An Alternative Narrative

As mentioned in my last post, we have the Black Nature In Residence Showcase coming up on the evening of 28 October.

This is the first event in a series that identity on tyne through their Earth Sea Love project are collaborating with Northumberland National Park to host.

Other events offered as an alternative to the Future Landscape Programme that will run at the same tine at COP26 in Glasgow, will provide diverse voices to the environmental and conservation movement and makes those all important links between the local and global in terms of the climate crisis.

Starting on 11 November, 7.30-8.30pm – Decolonising the Environmental Movement

I’ll be hosting a conversation with Sarah Hussain and Serayna Solanki

Through their projects and research, both Sarah Hussain and Serayna
Solanki are providing spaces for marginalised communities and people of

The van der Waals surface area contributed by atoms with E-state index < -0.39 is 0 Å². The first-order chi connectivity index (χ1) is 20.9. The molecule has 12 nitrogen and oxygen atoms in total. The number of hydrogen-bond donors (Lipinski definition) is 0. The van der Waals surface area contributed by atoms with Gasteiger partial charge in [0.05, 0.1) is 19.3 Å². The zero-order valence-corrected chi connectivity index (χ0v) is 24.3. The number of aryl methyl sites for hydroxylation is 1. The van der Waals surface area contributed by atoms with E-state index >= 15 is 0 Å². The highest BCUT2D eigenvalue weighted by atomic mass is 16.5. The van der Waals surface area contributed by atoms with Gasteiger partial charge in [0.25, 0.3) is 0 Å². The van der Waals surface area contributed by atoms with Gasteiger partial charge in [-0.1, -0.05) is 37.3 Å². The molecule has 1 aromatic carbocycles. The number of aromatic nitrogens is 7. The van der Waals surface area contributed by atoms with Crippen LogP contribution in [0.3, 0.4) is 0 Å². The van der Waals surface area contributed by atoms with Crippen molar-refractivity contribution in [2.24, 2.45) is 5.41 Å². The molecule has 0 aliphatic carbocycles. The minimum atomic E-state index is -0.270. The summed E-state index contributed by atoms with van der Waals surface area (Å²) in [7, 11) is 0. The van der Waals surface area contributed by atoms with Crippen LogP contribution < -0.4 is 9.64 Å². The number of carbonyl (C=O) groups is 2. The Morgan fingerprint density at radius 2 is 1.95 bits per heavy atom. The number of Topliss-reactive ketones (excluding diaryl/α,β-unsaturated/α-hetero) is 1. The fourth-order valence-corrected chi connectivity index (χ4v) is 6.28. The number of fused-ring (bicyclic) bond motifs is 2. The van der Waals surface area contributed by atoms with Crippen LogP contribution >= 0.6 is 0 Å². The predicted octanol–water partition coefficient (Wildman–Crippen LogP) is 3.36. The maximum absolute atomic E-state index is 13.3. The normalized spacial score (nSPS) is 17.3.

colour to engage with nature as a means of changing the narrative around
who has a say in the Climate Change Movement. They are working within
education and research, community and organisational partnerships, to create
and highlight dialogue around climate justice through personal and community
storytelling.

Then 18 November, 7-8pm, Nature Writing Reading

Join me , as host again, with Jo Clement and Zakiya McKenzie for a reading and discussion of literature which explores place, environment, belonging and identity as both writers read from and talk about their recent collections.

Then on 22 November, 7-8pm – A keynote lecture with Grace Hull, Holistic Sustainability

What is holistic sustainability?

Grace Hull created Green Grace Soul to share her journey to living sustainably in a holistic way. Grace attempts to balance the food she eats, the products she uses and the things she buys with the most beneficial outcomes for her health, the health of the planet, and the others living on it.